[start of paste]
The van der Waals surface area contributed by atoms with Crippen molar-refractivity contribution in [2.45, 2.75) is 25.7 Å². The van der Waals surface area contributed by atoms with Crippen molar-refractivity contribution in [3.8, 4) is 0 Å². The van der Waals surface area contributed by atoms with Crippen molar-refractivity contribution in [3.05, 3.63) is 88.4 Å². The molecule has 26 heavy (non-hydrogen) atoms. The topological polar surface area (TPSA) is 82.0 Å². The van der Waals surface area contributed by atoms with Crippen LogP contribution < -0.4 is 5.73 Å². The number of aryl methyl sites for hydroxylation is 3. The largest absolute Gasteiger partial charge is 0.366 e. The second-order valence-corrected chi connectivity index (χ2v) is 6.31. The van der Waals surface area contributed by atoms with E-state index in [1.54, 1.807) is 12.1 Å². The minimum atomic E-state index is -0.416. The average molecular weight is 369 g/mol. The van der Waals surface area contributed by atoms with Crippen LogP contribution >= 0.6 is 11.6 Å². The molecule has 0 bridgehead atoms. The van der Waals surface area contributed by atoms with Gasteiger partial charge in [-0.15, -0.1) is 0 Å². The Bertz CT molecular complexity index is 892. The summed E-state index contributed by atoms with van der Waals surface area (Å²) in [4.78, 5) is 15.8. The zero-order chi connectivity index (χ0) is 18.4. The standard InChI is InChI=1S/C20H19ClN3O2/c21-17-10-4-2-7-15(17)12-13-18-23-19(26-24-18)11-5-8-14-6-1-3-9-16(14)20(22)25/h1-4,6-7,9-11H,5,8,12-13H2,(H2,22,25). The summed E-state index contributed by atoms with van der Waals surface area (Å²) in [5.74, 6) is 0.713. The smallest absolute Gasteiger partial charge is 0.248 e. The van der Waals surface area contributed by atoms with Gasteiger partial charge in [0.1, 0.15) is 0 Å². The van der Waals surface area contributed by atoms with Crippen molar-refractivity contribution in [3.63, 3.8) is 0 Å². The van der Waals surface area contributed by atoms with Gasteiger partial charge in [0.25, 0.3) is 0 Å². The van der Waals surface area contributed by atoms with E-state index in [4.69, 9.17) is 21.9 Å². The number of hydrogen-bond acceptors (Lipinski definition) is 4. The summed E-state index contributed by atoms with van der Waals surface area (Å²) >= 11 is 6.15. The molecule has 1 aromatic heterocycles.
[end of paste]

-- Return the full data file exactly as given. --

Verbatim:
The van der Waals surface area contributed by atoms with Crippen molar-refractivity contribution in [2.45, 2.75) is 25.7 Å². The van der Waals surface area contributed by atoms with Crippen molar-refractivity contribution in [3.8, 4) is 0 Å². The van der Waals surface area contributed by atoms with Crippen molar-refractivity contribution in [3.05, 3.63) is 88.4 Å². The molecule has 26 heavy (non-hydrogen) atoms. The topological polar surface area (TPSA) is 82.0 Å². The van der Waals surface area contributed by atoms with Crippen LogP contribution < -0.4 is 5.73 Å². The number of aryl methyl sites for hydroxylation is 3. The largest absolute Gasteiger partial charge is 0.366 e. The second-order valence-corrected chi connectivity index (χ2v) is 6.31. The van der Waals surface area contributed by atoms with E-state index in [1.54, 1.807) is 12.1 Å². The minimum atomic E-state index is -0.416. The average molecular weight is 369 g/mol. The van der Waals surface area contributed by atoms with Crippen LogP contribution >= 0.6 is 11.6 Å². The molecule has 0 bridgehead atoms. The van der Waals surface area contributed by atoms with Gasteiger partial charge in [-0.15, -0.1) is 0 Å². The Bertz CT molecular complexity index is 892. The summed E-state index contributed by atoms with van der Waals surface area (Å²) in [4.78, 5) is 15.8. The zero-order chi connectivity index (χ0) is 18.4. The standard InChI is InChI=1S/C20H19ClN3O2/c21-17-10-4-2-7-15(17)12-13-18-23-19(26-24-18)11-5-8-14-6-1-3-9-16(14)20(22)25/h1-4,6-7,9-11H,5,8,12-13H2,(H2,22,25). The summed E-state index contributed by atoms with van der Waals surface area (Å²) in [5.74, 6) is 0.713. The smallest absolute Gasteiger partial charge is 0.248 e. The van der Waals surface area contributed by atoms with Gasteiger partial charge in [0.1, 0.15) is 0 Å². The van der Waals surface area contributed by atoms with Crippen molar-refractivity contribution in [3.63, 3.8) is 0 Å². The van der Waals surface area contributed by atoms with Gasteiger partial charge in [0.25, 0.3) is 0 Å². The van der Waals surface area contributed by atoms with E-state index in [4.69, 9.17) is 21.9 Å². The number of hydrogen-bond acceptors (Lipinski definition) is 4. The summed E-state index contributed by atoms with van der Waals surface area (Å²) >= 11 is 6.15. The molecule has 1 aromatic heterocycles.